Results

A CSF leak was encountered in 2 patients (0.4%), and 10 patients (2.3%) experienced graft-related complications in the form of chemical meningitis, cerebritis, and accumulation of extraaxial fluid. Infectious complications were seen in 4 patients (0.9%; bacterial meningitis, osteomyelitis, epidural abscess). None of the patients had pseudomeningocele that required a second intervention.

Conclusions

In the authors' experience, the incidence of CSF leakage following non-watertight reconstruction of the dura mater in meningioma surgery performed using dural onlay graft was 0.4%. Graft-related complications occurred in 2.3%. These figures compare favorably to the majority of the series in which watertight dural closure is described and emphasized.

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Soichi Oya, Burak Sade and Joung H. Lee

Object

The aim of this study was to describe the surgical technique used for removal of sphenoorbital meningiomas in the authors' practice and to review the operative outcome.

Methods

Review of the senior author's practice between 1994 and 2009 revealed 39 patients (mean age 48 years) eligible for this study. Clinical presentation, surgical technique, postoperative outcome, and follow-up data are presented. Surgical technique is detailed, with an emphasis on aggressive removal consisting of drilling of the hypertrophied sphenoid bone, orbital wall, and anterior clinoid process, followed by tumor removal and a wide resection of the involved dura. A simple dural closure without reconstruction of the orbital roof or the lateral wall of the orbit is also described.

Results

Gross-total resection was achieved in 15 cases (38.5%), near-total resection with small residual in the cavernous sinus or periorbita in 20 cases (51.3%), and subtotal resection in 4 cases (10.3%). Postoperative complications included trigeminal hypesthesia in 9 patients, oculomotor palsy in 3 patients, and seizure in 2 patients. Seven patients had recurrence within the mean follow-up period of 40.7 months. Preoperative visual deficits were present in 21 patients (53.8%). Of these, 14 (66.7%) experienced visual recovery to normal levels postoperatively. Statistical analyses revealed preoperative severe visual deficit and sphenoid bone hypertrophy as an independent risk factor and an independent favorable factor, respectively, for a favorable visual outcome. Proptosis was resolved (≤ 2 mm) in 73.5% of the authors' patients. No patient had postoperative enophthalmos.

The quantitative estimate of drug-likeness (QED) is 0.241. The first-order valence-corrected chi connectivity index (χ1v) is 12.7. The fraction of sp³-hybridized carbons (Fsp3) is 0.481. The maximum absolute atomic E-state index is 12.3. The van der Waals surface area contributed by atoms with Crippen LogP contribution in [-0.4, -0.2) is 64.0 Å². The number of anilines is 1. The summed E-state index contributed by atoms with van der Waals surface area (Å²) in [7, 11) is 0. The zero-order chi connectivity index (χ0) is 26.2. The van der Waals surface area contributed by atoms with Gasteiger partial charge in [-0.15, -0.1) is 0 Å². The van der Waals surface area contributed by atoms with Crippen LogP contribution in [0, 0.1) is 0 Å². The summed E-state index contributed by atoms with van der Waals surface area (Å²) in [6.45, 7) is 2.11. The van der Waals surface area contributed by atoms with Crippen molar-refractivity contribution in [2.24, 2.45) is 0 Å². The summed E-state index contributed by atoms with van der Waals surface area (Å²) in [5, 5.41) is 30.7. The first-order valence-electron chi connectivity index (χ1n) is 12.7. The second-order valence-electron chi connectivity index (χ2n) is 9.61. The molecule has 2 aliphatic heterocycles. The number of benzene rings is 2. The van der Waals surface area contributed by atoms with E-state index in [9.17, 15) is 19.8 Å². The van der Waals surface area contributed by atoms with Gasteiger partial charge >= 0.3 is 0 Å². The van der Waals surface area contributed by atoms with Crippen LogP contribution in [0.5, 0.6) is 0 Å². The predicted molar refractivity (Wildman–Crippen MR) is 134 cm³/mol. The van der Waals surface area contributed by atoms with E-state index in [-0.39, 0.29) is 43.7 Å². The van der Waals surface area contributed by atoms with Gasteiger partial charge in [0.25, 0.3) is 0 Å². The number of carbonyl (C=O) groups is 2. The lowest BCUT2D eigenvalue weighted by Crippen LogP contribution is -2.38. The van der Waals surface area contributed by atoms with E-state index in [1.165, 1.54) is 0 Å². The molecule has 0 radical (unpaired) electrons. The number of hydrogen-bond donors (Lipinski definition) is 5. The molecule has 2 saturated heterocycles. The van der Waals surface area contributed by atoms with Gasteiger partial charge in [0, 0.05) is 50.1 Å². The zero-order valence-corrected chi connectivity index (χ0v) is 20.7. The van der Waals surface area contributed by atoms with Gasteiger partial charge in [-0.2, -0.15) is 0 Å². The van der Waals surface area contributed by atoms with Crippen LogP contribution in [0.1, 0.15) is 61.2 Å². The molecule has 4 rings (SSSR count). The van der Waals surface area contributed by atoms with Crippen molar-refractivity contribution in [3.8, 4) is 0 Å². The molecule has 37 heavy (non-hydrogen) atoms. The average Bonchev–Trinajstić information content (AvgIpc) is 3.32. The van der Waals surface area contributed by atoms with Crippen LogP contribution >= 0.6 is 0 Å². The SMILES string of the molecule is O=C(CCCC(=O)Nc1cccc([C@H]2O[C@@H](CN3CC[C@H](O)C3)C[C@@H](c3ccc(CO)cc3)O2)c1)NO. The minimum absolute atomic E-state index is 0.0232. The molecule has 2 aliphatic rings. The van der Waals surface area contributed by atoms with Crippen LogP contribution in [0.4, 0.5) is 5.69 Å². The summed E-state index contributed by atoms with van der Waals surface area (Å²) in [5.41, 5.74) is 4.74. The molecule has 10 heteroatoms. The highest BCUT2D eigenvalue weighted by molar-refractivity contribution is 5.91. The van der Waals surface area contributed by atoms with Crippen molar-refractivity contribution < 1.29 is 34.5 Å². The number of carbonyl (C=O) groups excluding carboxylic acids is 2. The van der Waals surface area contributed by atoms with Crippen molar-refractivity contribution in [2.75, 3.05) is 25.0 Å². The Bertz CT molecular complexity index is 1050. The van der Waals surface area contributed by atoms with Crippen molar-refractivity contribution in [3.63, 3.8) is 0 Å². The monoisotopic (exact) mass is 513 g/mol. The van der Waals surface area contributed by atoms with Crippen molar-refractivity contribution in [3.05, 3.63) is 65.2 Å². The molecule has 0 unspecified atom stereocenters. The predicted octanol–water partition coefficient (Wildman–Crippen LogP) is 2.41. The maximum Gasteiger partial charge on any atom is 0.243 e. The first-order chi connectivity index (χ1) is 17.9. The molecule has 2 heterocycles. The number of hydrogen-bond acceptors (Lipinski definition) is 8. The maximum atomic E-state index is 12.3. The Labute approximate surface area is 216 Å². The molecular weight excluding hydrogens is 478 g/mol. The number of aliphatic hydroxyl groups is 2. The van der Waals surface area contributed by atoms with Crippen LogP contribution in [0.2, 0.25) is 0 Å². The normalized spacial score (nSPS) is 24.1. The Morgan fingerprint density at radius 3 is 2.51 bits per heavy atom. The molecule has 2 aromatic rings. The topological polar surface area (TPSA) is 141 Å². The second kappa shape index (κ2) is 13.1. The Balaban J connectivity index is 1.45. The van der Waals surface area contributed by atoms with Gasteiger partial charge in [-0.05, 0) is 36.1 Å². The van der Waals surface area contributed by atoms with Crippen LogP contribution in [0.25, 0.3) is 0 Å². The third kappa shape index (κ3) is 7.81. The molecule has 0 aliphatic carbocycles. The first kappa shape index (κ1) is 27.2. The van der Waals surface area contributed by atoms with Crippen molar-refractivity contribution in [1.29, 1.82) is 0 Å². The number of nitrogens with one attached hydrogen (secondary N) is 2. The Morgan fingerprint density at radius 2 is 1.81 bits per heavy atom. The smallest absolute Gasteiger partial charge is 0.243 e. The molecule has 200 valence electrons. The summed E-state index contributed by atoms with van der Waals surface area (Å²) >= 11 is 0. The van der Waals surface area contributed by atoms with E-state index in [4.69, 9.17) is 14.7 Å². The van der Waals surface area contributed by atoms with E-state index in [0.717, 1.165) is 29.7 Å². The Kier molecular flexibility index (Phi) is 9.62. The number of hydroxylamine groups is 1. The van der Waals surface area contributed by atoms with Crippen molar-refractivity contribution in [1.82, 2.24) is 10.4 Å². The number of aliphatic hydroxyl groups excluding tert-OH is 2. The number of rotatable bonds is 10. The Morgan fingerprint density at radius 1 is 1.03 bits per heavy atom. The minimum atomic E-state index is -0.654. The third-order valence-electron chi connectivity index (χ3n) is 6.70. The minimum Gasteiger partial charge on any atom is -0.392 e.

Conclusions

In the authors' practice, surgery for sphenoorbital meningiomas consists of resection of the orbital/sphenoid intraosseous, intraorbital, and intradural tumor components. The authors believe that aggressive removal of the orbital/sphenoid intraosseous tumor is critical for a favorable visual outcome and tumor control. Furthermore, satisfactory cosmetic results can be achieved with simple reconstruction techniques as described.

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Varun R. Kshettry, Joung H. Lee and Mario Ammirati

Interest in studying the anatomy of the abducent nerve arose from early clinical experience with abducent palsy seen in middle ear infection. Primo Dorello, an Italian anatomist working in Rome in the early 1900s, studied the anatomy of the petroclival region to formulate his own explanation of this pathological entity. His work led to his being credited with the discovery of the canal that bears his name, although this structure had been described 50 years previously by Wenzel Leopold Gruber. Renewed interest in the anatomy of this region arose due to advances in surgical approaches to tumors of the petroclival region and the need to explain the abducent palsies seen in trauma, intracranial hypotension, and aneurysms. The advent of the surgical microscope has allowed more detailed anatomical studies, and numerous articles have been published in the last 2 decades. The current article highlights the historical development of the study of the Dorello canal. A review of the anatomical studies of this structure is provided, followed by a brief overview of clinical considerations.

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Burak Sade, Richard A. Prayson and Joung H. Lee